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Acute Lymphoblastic Leukemia Prognosis


Acute Lymphoblastic Leukemia Prognosis

Acute lymphoblastic leukemia (ALL) is a white blood cell cancer that is identified by an excessive number of lymphoblasts. Lymphoblasts are immature cells that are malignant and continually reproduce in the bone marrow of those with ALL. The condition can affect people of all ages, but children are its most common victims. Left untreated, the disease is potentially fatal within several weeks. As with other cancers, early detection and treatment are important to survival.

A variety of factors help determine the prognosis

Cytogenics is the study of chromosomal changes that occur in cancer cells. Some cytogenic subtypes have a better prognosis than others do. Infants less than a year old, elderly patients, males and non-whites are the groups that have the worst prognosis from ALL. Cancer that has metastasized to the brain or spinal cord is more difficult to treat and leads to a poor prognosis. Patients who have an extremely low white blood cell count also have a poor prognosis since this normally indicates that the disease has gone untreated for some time.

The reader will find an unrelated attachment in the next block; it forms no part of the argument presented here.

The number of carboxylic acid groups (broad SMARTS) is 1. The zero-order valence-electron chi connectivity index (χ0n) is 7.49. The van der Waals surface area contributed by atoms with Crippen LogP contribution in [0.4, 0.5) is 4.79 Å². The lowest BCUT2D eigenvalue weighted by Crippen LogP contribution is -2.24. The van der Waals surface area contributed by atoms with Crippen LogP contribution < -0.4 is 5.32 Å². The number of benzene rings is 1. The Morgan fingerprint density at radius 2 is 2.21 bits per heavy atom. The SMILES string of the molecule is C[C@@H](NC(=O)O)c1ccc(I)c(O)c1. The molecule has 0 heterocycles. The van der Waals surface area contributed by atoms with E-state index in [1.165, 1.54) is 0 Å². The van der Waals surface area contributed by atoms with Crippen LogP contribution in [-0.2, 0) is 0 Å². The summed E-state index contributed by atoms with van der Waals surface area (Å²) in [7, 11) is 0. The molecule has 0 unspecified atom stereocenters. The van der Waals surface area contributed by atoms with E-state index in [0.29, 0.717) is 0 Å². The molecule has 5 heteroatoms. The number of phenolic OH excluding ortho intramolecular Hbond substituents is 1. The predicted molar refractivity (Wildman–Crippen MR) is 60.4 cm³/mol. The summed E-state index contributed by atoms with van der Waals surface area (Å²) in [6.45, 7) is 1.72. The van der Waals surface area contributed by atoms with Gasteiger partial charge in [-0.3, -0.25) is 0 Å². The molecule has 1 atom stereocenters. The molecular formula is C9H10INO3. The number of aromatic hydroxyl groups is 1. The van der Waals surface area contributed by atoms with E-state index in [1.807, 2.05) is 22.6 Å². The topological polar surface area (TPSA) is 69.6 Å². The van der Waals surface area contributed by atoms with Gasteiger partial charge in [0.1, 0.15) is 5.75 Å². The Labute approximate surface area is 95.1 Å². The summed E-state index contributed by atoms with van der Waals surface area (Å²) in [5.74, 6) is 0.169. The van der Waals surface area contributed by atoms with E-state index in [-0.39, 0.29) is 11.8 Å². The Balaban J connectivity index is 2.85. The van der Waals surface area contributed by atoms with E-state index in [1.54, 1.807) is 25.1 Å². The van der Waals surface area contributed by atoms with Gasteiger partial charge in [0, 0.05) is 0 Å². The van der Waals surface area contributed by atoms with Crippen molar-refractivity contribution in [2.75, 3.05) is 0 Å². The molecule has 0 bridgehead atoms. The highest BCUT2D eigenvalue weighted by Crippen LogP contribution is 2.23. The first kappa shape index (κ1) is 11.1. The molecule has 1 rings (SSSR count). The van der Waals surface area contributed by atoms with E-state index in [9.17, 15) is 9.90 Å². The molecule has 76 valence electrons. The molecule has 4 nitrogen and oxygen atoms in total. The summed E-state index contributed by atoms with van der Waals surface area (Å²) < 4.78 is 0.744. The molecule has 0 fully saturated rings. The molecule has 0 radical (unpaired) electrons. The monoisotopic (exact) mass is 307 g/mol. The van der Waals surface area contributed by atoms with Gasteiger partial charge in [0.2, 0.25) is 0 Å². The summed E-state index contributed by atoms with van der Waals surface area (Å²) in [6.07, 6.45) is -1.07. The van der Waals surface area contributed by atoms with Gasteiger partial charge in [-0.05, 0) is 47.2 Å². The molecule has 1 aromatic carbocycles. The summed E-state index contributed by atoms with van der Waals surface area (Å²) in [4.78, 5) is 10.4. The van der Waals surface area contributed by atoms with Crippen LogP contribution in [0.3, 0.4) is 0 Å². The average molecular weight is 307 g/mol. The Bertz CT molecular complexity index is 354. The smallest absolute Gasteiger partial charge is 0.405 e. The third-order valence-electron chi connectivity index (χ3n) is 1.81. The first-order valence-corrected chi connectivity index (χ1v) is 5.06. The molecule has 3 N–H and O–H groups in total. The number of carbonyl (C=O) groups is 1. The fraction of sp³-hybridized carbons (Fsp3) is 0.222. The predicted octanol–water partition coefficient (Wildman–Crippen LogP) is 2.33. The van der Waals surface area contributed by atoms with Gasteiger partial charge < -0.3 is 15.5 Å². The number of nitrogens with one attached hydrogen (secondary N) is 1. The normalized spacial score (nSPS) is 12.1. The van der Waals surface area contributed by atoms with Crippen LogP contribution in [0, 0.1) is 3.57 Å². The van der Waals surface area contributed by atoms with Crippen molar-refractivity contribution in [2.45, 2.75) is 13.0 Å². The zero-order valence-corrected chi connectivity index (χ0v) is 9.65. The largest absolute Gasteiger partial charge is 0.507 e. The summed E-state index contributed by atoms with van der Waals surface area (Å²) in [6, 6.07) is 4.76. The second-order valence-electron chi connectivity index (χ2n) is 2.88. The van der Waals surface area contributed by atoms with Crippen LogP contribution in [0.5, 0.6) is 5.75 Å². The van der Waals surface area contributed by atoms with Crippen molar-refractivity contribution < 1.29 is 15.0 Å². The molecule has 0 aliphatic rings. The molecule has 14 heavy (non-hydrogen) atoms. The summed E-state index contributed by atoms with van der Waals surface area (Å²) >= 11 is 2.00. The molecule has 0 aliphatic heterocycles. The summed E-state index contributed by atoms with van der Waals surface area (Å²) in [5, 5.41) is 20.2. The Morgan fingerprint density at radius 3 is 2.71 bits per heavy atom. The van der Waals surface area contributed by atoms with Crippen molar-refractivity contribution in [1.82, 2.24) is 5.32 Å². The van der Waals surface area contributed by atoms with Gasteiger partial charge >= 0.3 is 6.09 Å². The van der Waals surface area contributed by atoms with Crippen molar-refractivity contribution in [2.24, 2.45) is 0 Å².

Treatments for ALL

Early detection leads to the most effective treatment. The major treatments for ALL include chemotherapy, radiation, steroid therapy, bone marrow transplant, stem cell transplant and growth factors. Surgery is not an option because the cancer cells associated with ALL are distributed throughout most of the body. Chemotherapy is almost always the first choice in treating ALL.

Acute lymphoblastic leukemia normally (ALL) most often affects children between the ages of 1 and 9. This is also the group with the best prognosis because most cases are not caused by chromosomal abnormalities. Undifferentiated cases of ALL have an intermediate prognosis.

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